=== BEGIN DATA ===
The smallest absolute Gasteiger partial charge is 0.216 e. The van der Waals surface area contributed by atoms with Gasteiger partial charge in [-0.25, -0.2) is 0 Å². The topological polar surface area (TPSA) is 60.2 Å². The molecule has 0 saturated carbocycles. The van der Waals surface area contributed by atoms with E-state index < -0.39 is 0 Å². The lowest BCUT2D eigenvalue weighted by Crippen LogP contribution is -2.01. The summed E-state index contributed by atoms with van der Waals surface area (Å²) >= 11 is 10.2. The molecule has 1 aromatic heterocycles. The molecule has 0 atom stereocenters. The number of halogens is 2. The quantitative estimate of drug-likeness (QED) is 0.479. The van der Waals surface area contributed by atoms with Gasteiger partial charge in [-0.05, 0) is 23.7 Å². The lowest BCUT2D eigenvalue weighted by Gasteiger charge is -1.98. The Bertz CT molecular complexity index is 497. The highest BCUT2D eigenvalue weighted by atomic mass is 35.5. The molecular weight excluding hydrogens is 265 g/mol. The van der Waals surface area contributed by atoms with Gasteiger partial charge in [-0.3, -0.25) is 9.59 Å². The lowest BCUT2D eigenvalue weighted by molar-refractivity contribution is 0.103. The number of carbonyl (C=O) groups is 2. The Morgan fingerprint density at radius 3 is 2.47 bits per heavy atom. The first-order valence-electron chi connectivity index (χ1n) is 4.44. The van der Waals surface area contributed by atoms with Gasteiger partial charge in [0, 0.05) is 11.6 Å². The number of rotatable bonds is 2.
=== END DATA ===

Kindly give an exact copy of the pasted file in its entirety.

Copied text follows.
The smallest absolute Gasteiger partial charge is 0.216 e. The van der Waals surface area contributed by atoms with Gasteiger partial charge in [-0.25, -0.2) is 0 Å². The topological polar surface area (TPSA) is 60.2 Å². The molecule has 0 saturated carbocycles. The van der Waals surface area contributed by atoms with E-state index < -0.39 is 0 Å². The lowest BCUT2D eigenvalue weighted by Crippen LogP contribution is -2.01. The summed E-state index contributed by atoms with van der Waals surface area (Å²) >= 11 is 10.2. The molecule has 1 aromatic heterocycles. The molecule has 0 atom stereocenters. The number of halogens is 2. The quantitative estimate of drug-likeness (QED) is 0.479. The van der Waals surface area contributed by atoms with Gasteiger partial charge in [-0.05, 0) is 23.7 Å². The lowest BCUT2D eigenvalue weighted by Gasteiger charge is -1.98. The Bertz CT molecular complexity index is 497. The highest BCUT2D eigenvalue weighted by atomic mass is 35.5. The molecular weight excluding hydrogens is 265 g/mol. The van der Waals surface area contributed by atoms with Gasteiger partial charge in [-0.3, -0.25) is 9.59 Å². The lowest BCUT2D eigenvalue weighted by molar-refractivity contribution is 0.103. The number of carbonyl (C=O) groups is 2. The Morgan fingerprint density at radius 3 is 2.47 bits per heavy atom. The first-order valence-electron chi connectivity index (χ1n) is 4.44. The van der Waals surface area contributed by atoms with Gasteiger partial charge in [0, 0.05) is 11.6 Å². The number of rotatable bonds is 2.